The Marketing Coach

“How do I know if what I’m doing really works?”

Dec 30

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Friday, December 30, 2011  RssIcon

This common question is related to the pervasive assumption that we all need to advertise online to get any business these days. Add to that the constant chastisement about starting a blog and keeping your tweets up to date. But what does this get you?

Online marketing should not be treated differently than any other marketing effort. To ridiculously simplify things, you should focus on 1) short-term lead generation, and 2) raising your overall brand awareness so more leads will come over the long term.

Google SEM example
Short-term lead generation tactics include things like search engine marketing, i.e. placing a ‘search’ ad on Google’s AdWords so that your business ad appears anytime someone does a search on Google for something related to your business. People use search engine marketing (SEM) because it’s very inexpensive, you see results immediately, and you can monitor the results and make tactical changes immediately. Most businesses know they need to advertise on the Internet. Yet a common question is, “How do I know what works?”

Online marketing should not be treated differently than any other marketing effort. To ridiculously simplify things, you should focus on: 1) short-term lead generation, and 2) raising your overall brand awareness so more leads will come over the long term.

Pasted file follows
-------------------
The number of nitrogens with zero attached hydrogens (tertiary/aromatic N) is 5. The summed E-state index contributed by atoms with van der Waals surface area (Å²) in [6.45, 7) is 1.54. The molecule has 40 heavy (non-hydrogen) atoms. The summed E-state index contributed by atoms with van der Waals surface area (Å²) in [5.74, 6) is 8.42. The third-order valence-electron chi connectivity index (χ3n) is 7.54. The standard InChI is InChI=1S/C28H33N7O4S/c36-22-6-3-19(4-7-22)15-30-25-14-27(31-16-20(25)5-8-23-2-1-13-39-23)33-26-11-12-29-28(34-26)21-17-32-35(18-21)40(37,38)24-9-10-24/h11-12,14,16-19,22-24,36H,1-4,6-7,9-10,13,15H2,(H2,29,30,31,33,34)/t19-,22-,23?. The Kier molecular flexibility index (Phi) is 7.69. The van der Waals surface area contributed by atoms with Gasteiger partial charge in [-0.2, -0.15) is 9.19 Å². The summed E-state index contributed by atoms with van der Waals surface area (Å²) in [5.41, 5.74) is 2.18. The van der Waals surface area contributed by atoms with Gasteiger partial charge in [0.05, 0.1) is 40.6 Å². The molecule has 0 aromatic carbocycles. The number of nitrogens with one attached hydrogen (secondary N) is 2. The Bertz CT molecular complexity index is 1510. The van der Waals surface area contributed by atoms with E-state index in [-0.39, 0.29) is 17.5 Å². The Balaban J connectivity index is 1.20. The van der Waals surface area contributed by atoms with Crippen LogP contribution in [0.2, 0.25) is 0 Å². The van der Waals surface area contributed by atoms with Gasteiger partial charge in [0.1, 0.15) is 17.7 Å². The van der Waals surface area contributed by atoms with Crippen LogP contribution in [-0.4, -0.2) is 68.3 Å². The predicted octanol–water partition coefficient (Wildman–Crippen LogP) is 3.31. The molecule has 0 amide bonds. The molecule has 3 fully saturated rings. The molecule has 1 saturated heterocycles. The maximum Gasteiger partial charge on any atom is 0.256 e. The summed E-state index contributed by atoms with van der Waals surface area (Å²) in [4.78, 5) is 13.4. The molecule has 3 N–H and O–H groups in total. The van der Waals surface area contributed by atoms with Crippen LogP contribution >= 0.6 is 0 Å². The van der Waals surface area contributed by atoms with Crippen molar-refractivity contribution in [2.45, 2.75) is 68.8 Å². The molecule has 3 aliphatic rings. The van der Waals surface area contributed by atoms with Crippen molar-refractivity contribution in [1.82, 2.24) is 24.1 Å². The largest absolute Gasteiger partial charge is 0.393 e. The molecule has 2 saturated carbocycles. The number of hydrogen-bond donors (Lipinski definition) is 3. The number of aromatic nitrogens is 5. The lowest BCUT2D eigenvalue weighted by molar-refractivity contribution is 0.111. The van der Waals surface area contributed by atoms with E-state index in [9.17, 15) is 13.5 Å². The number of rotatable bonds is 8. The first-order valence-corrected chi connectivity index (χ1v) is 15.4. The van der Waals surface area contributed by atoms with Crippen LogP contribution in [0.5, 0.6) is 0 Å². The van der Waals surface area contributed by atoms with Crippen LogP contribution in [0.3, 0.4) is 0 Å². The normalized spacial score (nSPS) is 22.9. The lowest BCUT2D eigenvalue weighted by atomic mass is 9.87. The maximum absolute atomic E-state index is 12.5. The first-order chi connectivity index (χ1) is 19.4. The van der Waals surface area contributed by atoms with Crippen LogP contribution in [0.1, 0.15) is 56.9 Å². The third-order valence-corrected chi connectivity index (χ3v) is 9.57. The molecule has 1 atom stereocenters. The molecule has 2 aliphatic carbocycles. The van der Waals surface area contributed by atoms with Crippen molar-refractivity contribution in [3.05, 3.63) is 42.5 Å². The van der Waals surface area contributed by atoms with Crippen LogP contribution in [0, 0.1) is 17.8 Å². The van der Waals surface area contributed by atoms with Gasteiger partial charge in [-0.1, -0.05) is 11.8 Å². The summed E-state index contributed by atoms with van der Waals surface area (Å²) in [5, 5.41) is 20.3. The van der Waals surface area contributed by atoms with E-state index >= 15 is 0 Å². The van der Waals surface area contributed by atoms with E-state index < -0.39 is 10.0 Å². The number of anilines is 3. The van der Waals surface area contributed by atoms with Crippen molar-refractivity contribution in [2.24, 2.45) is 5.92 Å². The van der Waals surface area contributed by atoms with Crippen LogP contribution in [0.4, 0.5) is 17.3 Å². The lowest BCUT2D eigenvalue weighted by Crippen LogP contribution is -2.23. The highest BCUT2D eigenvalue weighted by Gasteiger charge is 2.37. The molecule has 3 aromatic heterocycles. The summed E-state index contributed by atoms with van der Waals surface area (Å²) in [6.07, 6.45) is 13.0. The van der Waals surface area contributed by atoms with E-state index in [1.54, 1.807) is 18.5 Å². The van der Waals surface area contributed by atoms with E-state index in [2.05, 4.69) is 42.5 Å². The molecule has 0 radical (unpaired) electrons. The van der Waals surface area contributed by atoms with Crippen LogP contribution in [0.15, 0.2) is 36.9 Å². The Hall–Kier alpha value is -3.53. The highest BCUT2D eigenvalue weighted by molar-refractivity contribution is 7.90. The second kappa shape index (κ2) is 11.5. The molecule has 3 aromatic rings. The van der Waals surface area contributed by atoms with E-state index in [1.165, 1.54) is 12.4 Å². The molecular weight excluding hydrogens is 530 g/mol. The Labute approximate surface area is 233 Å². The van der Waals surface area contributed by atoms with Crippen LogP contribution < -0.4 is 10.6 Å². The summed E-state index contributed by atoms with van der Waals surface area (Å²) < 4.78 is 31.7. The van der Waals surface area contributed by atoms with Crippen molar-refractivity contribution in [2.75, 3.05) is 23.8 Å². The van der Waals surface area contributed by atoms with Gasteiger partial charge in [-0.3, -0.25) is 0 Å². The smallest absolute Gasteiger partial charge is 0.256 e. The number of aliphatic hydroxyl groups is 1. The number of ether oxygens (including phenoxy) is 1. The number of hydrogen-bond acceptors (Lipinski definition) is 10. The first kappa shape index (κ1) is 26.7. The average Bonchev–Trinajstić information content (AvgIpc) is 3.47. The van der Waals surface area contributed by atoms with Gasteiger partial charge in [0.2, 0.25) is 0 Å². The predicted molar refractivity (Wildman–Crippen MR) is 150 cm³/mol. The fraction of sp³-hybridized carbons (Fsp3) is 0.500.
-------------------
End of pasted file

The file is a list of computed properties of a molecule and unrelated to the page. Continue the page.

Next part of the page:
Perhaps the best short-term lead generation tactic is search engine marketing (SEM)—placing a “search ad” on Google’s AdWords so that your business ad appears anytime someone does a search on Google for something related to your business. When you search Google for nearly anything, you can see these ads, which typically appear in the top three results of your search and in the right-side column. Most people who search Google don’t realize these are ads, so they frequently click on the link. Businesses use SEM strategy because it’s very inexpensive, you see results immediately, and you can monitor the results and make tactical changes instantly.

Of course, you must monitor your return on investment for online marketing in the same way you would monitor it for a telesales team, direct mail or any other lead generation tool. You spend $XX per lead, and that results in $XXX in sales conversions. This is simple arbitrage, and your revenue from conversion must always be higher than the cost of generating the leads or else you are losing money.

Online tools like Google AdWords and Microsoft AdCenter make this simple. You can spend $9 per click-through to run an advertisement every time someone types in the word “mortgage.” In this case, you only pay the $9 when someone clicks through your ad. That particular search term, however, will likely generate a lot of impressions (people who see the ad but do not click) and a lot of clicks, but few conversions. When you add up the total cost, you may be spending $300 for every one qualified sales lead. The good news is that you can tactically adjust your marketing program immediately by dropping that search term and buying the search term “first time mortgage san diego” for a mere $0.45. You may only get 3 clicks in one week, but you’ll likely get one qualified lead—and it only cost you $1.35.